Economists express concern over infrastructure projects, warning that changing modes of implementation midway would lead to delays and slower growth
With government consumption and investment growth somewhat weaker, the World Bank lowers its forecast for the Philippines in 2017
Socioeconomic Planning Secretary Ernesto Pernia says the Marawi siege and the Resorts World Manila attack will not have lasting impact on tourism and the economy as a whole
A senior credit officer at Moody's says the firm expects the economic impact of the Marawi crisis to be 'minimal and short-lived'
Watch the evening newscast with Acor Arceo
The Duterte administration's 'Build, Build, Build' program has yet to break ground and lift the economy, leaving the private sector to fill the void
Hello! Here are the stories you shouldn't miss this Thursday.
(UPDATED) Aquino and Duterte have something in common: slow pace of public infrastructure spending
The major contributors for the upward revision in 2016 were Construction, Mining and Quarrying, and Other Services says the Philippine Statistics Authority
The country faces a dilemma in development as it strives to achieve growth and progress amid distress and poverty
Based on the results of the 1st Quarter Consumer Expectation Survey, the consumer confidence index slipped to 8.7%, from a record-high 9.2% in the fourth quarter of 2016
Through the Philippine Development Plan 2017-2022, the Duterte administration aims to boost GDP growth to 7-8% and reduce the overall poverty rate to 14% in 6 years
A weaker-than-expected quarterly performance of 4.94% in the period October to December overshadows the annual data. The growth in the fourth quarter is dragged down by a dip in government spending.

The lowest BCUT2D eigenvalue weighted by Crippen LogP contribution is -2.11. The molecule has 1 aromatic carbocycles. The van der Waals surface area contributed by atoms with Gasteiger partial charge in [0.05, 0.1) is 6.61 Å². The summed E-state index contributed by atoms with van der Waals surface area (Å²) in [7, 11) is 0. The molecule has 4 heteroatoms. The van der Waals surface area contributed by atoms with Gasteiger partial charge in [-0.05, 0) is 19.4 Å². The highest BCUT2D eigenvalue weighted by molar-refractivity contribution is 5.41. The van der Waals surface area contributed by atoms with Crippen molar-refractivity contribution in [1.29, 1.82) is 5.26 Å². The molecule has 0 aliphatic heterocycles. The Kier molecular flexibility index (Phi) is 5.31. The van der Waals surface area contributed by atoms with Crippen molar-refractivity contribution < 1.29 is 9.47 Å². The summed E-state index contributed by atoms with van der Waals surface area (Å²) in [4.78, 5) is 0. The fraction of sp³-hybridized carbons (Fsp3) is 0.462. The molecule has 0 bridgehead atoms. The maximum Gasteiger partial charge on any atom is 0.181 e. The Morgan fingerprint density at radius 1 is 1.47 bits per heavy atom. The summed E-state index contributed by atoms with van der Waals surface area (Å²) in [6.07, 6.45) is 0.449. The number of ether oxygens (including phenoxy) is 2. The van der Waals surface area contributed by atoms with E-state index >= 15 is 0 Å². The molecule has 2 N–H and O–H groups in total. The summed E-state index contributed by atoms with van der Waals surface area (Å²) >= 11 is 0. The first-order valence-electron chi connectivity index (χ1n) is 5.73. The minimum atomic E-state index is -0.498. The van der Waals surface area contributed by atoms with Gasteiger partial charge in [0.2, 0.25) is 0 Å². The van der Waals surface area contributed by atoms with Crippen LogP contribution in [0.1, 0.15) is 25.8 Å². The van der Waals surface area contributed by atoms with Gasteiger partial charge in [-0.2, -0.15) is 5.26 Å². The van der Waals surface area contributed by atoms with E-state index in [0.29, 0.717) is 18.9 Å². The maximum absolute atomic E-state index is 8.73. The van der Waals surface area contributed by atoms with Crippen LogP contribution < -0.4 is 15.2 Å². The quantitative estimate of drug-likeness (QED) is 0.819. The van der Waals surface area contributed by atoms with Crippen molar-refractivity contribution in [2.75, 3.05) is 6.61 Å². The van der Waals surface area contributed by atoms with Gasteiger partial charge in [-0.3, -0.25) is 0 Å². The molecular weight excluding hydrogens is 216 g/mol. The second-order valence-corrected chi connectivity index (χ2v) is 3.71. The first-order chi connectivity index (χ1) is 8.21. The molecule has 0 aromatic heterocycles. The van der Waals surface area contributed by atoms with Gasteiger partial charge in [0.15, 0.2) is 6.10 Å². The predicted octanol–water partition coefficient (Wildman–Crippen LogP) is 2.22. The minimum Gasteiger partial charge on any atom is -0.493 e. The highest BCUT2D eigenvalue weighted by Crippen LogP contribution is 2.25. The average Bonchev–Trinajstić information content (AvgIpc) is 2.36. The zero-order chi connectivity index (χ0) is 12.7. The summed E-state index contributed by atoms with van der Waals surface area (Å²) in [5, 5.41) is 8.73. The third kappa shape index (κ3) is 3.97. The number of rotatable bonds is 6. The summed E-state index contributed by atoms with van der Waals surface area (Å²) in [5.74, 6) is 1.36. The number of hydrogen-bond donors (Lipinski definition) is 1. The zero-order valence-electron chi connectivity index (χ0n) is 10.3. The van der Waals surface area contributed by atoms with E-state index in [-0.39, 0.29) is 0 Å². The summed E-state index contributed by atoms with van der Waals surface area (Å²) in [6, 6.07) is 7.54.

Net foreign selling is recorded at P309.979 million during the session on Thursday, January 26
'Growth momentum is there until 2017, but beyond that, the management of the new leader (Duterte) will have a key role,' says the senior economist at ING bank
Hello! Here are the stories you shouldn't miss this Thursday.
(UPDATED) The result puts the country's economic growth ahead of China's full-year growth of 6.7% as well as Vietnam's 6.2%
But the country's economic growth is expected to slow down from 2018 to 2020, with Vietnam likely to outpace the Philippines
The financial giant raises its 2016 GDP forecast for the country to 6.8% from 6.5%, as well as its 2017 GDP forecast to 6.5% from 6.3%
But the National Economic and Development Authority (NEDA) says it will not have a significant impact on the country's economic growth this year
This is seen to be driven by higher capital investments as the Duterte administration continues to ramp up infrastructure spending
The global financial giant forecasts economic growth to slow to 5.6% next year and 6.0% in 2018 with the peso hitting 51 to the dollar next year and falling further to 55 in 2018
The global institution sees 6.8% growth this year, 6.9% next year, and 7.0% in 2018 due to expected infrastructure upgrades and high confidence among consumers and investors
The Asian Development Bank sees the country's GDP growth hitting 6.8% this year instead of 6.4%, and 6.4% next year instead of 6.2%